‘The Report’ revisits all the president’s torturers from the George W. Bush era

Adam Driver in "The Report."
Adam Driver in "The Report."Atsushi Nishijima/Amazon Studios

It’s never a good sign when the most dramatic scene in a movie owes its power to C-SPAN footage. That’s the case with “The Report.” It’s a based-on-fact story about the Senate Select Committee on Intelligence investigating the CIA’s use of torture (excuse me, “enhanced interrogation techniques”) during the George W. Bush administration. More specifically, it focuses on the all-consuming efforts of staffer Dan Jones (Adam Driver) to reveal both the illegality and ineffectiveness of the CIA program.

Part of the lack of drama is intentional. Much of “The Report” belongs to what one might call the DC-procedural tradition. The tone is consciously chilly, the acting underplayed. People sit in windowless or underlit rooms. They shuffle paper, write on white boards, click keyboards, stare at computer screens. Sometimes, as a change of pace, they debate policy or attend PowerPoint presentations. The menacingly blank facade of CIA headquarters at Langley, Va., is played for all its worth.

Stylistically, the founding film in this tradition is “All the President’s Men” (1976). So it will come as no surprise — though perhaps as a disappointment — that, yes, “The Report” includes a semi-clandestine meeting in a parking garage. This one’s between Jones and an unidentified New York Times national-security reporter (Matthew Rhys) who sure has a lot in common with James Risen (who’s thanked in the closing credits).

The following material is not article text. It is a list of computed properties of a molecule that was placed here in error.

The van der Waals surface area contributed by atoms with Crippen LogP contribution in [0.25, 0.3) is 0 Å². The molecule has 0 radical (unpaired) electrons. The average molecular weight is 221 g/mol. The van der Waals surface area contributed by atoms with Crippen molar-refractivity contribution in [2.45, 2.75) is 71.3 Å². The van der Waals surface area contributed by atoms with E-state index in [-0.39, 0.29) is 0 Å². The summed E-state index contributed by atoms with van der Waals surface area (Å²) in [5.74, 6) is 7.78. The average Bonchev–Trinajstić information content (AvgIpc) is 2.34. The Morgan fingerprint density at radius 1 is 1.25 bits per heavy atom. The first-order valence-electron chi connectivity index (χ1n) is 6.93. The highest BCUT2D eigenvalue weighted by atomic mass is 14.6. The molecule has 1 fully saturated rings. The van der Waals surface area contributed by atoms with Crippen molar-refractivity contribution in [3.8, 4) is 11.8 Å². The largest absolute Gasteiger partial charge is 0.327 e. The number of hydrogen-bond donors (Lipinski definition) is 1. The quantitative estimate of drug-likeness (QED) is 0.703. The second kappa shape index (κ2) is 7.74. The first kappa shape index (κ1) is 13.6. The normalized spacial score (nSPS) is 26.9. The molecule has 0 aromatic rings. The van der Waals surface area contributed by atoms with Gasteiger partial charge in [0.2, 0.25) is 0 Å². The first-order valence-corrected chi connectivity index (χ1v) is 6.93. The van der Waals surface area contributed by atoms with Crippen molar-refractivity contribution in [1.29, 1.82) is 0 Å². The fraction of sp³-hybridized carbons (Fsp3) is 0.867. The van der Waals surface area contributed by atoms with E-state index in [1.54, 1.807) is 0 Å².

A sizable chunk of “The Report” does not belong to this tradition. It goes to the other extreme: torture scenes in Afghanistan and other black-ops sites. The camerawork is handheld-jittery; and the tone intense and overheated, as it should be.

There are two problems here. Instead of complementing each other — each strain serving as moral, visual, and emotional counterpoint to the other — they’re more like cognitive dissonance. That’s not good. The other problem is worse. What both strands of “The Report” share is phoniness. Neither offers a sense of this-is-really-how-it-was persuasiveness.


This isn’t necessarily a question of factuality (though it is odd that we’re told that before being hired by the Senate committee, Jones worked for the CIA — whereas in real life it was the FBI). CIA director George Tenet (Dominic Fumusa) screwed up, big time, but was he really that sweaty and furtive in private? Yes, the enhanced-interrogation program was demonstrably a failure. But were the two psychologist contractors who designed it, James Mitchell (Douglas Hodge) and Bruce Jessen (T. Ryder Smith) such patently self-aggrandizing chuckleheads? They’re presented as a very sinister version of Abbott and Costello.